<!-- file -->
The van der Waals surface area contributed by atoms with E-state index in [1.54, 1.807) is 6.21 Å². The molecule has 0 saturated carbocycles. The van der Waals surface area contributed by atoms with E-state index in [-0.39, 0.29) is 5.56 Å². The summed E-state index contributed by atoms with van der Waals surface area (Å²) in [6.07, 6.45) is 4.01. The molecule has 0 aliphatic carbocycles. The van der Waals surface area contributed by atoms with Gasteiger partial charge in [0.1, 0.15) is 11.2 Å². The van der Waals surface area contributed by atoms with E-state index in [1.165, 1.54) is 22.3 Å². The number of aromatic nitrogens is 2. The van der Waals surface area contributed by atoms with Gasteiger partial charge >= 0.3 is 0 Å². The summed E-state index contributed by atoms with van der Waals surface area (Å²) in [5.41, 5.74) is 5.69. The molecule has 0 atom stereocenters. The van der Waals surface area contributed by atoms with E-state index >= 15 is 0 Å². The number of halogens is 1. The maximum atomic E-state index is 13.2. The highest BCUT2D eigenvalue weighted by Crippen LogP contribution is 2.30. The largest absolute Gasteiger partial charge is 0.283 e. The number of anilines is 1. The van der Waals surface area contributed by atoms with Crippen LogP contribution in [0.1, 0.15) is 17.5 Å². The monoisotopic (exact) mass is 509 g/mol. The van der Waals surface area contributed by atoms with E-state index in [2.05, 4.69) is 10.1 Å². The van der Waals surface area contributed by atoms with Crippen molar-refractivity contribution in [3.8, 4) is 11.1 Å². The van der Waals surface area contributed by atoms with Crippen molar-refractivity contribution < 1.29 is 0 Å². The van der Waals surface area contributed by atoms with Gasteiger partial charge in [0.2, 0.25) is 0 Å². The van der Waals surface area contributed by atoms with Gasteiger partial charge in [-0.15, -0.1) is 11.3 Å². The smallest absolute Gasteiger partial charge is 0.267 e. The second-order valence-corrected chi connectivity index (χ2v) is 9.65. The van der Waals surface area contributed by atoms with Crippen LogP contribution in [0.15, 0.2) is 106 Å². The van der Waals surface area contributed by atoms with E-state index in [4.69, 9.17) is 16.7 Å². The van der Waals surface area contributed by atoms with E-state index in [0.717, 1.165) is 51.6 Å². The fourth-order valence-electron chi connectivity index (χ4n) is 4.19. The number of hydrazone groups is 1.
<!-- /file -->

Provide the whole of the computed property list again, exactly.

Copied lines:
The van der Waals surface area contributed by atoms with E-state index in [1.54, 1.807) is 6.21 Å². The molecule has 0 saturated carbocycles. The van der Waals surface area contributed by atoms with E-state index in [-0.39, 0.29) is 5.56 Å². The summed E-state index contributed by atoms with van der Waals surface area (Å²) in [6.07, 6.45) is 4.01. The molecule has 0 aliphatic carbocycles. The van der Waals surface area contributed by atoms with Gasteiger partial charge in [0.1, 0.15) is 11.2 Å². The van der Waals surface area contributed by atoms with E-state index in [1.165, 1.54) is 22.3 Å². The number of aromatic nitrogens is 2. The van der Waals surface area contributed by atoms with Gasteiger partial charge >= 0.3 is 0 Å². The summed E-state index contributed by atoms with van der Waals surface area (Å²) in [5.41, 5.74) is 5.69. The molecule has 0 atom stereocenters. The van der Waals surface area contributed by atoms with E-state index >= 15 is 0 Å². The number of halogens is 1. The maximum atomic E-state index is 13.2. The highest BCUT2D eigenvalue weighted by Crippen LogP contribution is 2.30. The largest absolute Gasteiger partial charge is 0.283 e. The number of anilines is 1. The van der Waals surface area contributed by atoms with Crippen LogP contribution in [0.1, 0.15) is 17.5 Å². The monoisotopic (exact) mass is 509 g/mol. The van der Waals surface area contributed by atoms with E-state index in [2.05, 4.69) is 10.1 Å². The van der Waals surface area contributed by atoms with Crippen molar-refractivity contribution in [3.8, 4) is 11.1 Å². The van der Waals surface area contributed by atoms with Crippen molar-refractivity contribution < 1.29 is 0 Å². The van der Waals surface area contributed by atoms with Gasteiger partial charge in [0.2, 0.25) is 0 Å². The van der Waals surface area contributed by atoms with Gasteiger partial charge in [-0.15, -0.1) is 11.3 Å². The smallest absolute Gasteiger partial charge is 0.267 e. The second-order valence-corrected chi connectivity index (χ2v) is 9.65. The van der Waals surface area contributed by atoms with Crippen LogP contribution in [0.15, 0.2) is 106 Å². The van der Waals surface area contributed by atoms with E-state index in [4.69, 9.17) is 16.7 Å². The van der Waals surface area contributed by atoms with E-state index in [0.717, 1.165) is 51.6 Å². The fourth-order valence-electron chi connectivity index (χ4n) is 4.19. The number of hydrazone groups is 1.